PREVENTING FURTHER ATTACKS IN SRILANKA
23, Apr 2019
Prelims level : International Mains level : GS-II Governance, Constitution, Polity, Social Justice and IR
Why in News:
- Preventing further attacks and keeping the peace are vital in Sri Lanka.
- The serial blasts on Easter Sunday rank as the worst bloodbath Sri Lanka has seen since the end of the civil war in 2009. It is a monumental tragedy for a country that is trying to live down the strife that lasted more than a quarter century.
- The island nation in the Indian ocean welcomes about 2.5 million visitors a year from around the world. Data from the World Travel and Tourism Council show that the industry is one of the biggest contributors to the country’s economy, supporting about 1 million jobs. It is also the third largest source of foreign currencies, according to research firm Capital Economics.
- Tourism’s importance has grown rapidly in the last 10 years, after the Sri Lankan government defeated the rebel Tamil Tigers organization to end nearly three decades of civil war. Tourism has been a big success story for Sri Lanka over the last decade
- No group has yet claimed responsibility for the attacks and the police investigation is ongoing. But international tourists are now likely to stay away.
- The Sri Lankan government has declared a state of emergency starting midnight Monday. The US State Department has urged travellers to exercise increased cautions, warning that “terrorist groups continue plotting possible attacks.”
- The violence is likely to hit the tourism industry hard, at least in the short term
- Airline passengers cancel bookings
- One business feeling the impact immediately is Sri Lankan Airlines, the national carrier. CEO Vipula Gunatilleka told CNN Business that hundreds of passengers have canceled bookings since Sunday’s attacks. The airline is allowing passengers to delay or change flights without paying a fee.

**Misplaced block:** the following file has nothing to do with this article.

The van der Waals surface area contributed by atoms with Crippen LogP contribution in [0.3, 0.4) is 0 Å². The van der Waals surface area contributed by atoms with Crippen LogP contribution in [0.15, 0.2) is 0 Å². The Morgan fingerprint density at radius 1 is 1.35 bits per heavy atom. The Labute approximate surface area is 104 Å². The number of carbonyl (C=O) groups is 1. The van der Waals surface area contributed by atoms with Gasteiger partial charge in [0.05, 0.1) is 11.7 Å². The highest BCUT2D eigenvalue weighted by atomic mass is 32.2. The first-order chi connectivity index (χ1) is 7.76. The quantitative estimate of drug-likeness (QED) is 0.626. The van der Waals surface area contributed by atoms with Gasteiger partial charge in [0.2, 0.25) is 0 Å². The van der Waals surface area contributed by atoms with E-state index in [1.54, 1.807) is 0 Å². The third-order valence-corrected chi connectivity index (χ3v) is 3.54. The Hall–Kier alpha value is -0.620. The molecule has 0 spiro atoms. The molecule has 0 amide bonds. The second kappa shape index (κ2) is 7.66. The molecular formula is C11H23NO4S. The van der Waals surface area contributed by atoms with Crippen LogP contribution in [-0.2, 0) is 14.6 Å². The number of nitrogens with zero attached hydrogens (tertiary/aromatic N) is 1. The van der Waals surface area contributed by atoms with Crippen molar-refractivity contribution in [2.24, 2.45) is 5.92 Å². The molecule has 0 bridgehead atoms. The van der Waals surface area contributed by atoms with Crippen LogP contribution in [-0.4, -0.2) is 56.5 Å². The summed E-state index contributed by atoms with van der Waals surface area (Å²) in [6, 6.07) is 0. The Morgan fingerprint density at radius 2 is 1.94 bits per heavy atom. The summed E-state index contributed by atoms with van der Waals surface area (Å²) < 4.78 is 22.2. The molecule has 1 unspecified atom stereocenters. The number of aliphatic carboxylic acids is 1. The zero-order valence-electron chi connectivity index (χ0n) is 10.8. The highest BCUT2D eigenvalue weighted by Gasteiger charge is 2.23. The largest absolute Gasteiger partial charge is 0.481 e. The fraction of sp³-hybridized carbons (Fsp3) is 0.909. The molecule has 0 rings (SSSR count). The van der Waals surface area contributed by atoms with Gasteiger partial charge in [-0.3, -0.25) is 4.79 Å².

- Gunatilleka, whose airline carries about one-third of people flying into Sri Lanka, said it was too early to speculate on how long the damage to tourism will last.
- India is one of the biggest sources of foreign visitors. One tour group said it had not yet seen any cancellations.
Investors could lose confidence:
- The US dollars, Chinese yuan and other currencies tourists spend in Sri Lanka are vital to the economy.
- Sri Lanka needs a constant flow of currency to keep up payments on its foreign debt. The debt owed by the Sri Lankan government amounts to about 80% of the country’s annual economic output, statistics show, and it is rising.
- Much of this debt is owed to countries in currencies other than the Sri Lankan rupee, analysts point out. In 2018, Moody’s and Fitch both downgraded the Sri Lankan government’s credit rating, citing questions over its ability to repay its debts.
- Like other emerging markets, Sri Lanka has also seen foreign investors yank funds out of the country amid sustained US dollar strength.
- If investors lose confidence in Sri Lanka’s capability to repay its debts, that could prompt the nation’s currency to weaken further. “This will further weigh on the economy,”